Now let us for a moment consider what the ramifications might have been of the Kangan Incident had rather than it being a public provider, it had been a  private provider who had left sensitive student documents strewn around an abandoned office.  I don’t think we need to consider this too deeply to say with a fair amount of certainty that if this had happened at a private provider that they would have been DEREGISTERED. 

So the question which sits in my head now is what will happen to Kangan and the staff and management responsible for this massive, ongoing, systemic failure.  My guess would be nothing.  Kangan won’t be closed, (Can’t close a TAFE that would have devastating effects on the community), the management and staff who are responsible won’t be fired (they might be lightly chastised though), the government, Kangan or anyone else involved won’t take responsibility and probably wont even acknowledge it happen or even apologise to the students whose records and personal details they treat so carelessly.  What will happen then?  There will be a review and some policies and procedures will be updated, TAFE, the Unions and maybe even the Victorian State government will come out and say that has clearly been caused by competitive funding which has stripped TAFE of the resources which it needs to operate properly and that it is all the fault of the private providers in the system.

The situation where TAFE is treated differently from all other providers, even though they are all governed by the same standards, simply because they are a government-owned entity is ridiculous and needs to stop.  If a TAFE does something worthy of deregistration it should be deregistered, or at the very least suspended from delivery of VET qualifications until it gets its act together.  If the problem is in one of its schools or campuses, or courses then stop them delivering.  It is really as simple as that.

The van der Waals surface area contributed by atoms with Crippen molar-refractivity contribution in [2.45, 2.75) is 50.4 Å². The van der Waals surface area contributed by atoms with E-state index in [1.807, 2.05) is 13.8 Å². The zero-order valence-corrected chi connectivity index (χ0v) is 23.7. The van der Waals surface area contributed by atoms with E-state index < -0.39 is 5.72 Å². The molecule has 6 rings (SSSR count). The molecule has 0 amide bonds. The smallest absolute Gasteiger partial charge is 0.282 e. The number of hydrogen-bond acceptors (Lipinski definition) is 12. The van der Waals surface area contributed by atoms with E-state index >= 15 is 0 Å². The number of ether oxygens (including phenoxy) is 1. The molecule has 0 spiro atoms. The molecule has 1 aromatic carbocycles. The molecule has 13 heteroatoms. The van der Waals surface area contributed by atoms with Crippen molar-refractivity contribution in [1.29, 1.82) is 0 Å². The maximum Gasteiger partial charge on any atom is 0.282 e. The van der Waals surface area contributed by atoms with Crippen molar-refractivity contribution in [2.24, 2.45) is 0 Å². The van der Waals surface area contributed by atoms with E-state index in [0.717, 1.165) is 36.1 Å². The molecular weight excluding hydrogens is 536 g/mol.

We have a single set of regulations it is about time that everyone was actually regulated in the same way.

Anyway that’s just my opinion.

Quality Assessments in Vet – Student Assessments and Regulatory Reform

Last week I looked at the Quality Assessments in VET discussion paper that was released by the government and discussed some of the questions posed in the first half of the paper.  I also promised that I would come back and look at the second and third sections of the paper which talk about reforms to student assessments and regulatory reform.  So after spending that last week recovering from a severe chest infection here goes.

Chapter Two of the discussion paper looks at how we can assure the quality of qualifications issued to students and ensure that students who are issued with a qualification are competent.  It is of course vital that qualifications issued through the system are and can be trusted, otherwise what is the point of a nationally accredited system, we may as well just let anyone train people give them a piece of paper to say they are qualified.  As the paper rightly suggests independent validation of assessments to ensure validity and consistency of outcomes is one such way of attempting to achieve this.  There is without a doubt a need to have the outcomes of assessments validated, we should be able to say with confidence that everyone (or at least the vast majority) in Australia who has a certain qualification will be able to successfully undertake particular activities that relate to that qualification, whether it was delivered and assessed by the biggest private provider, a TAFE, or a small local provider.  The competency outcomes should always be the same.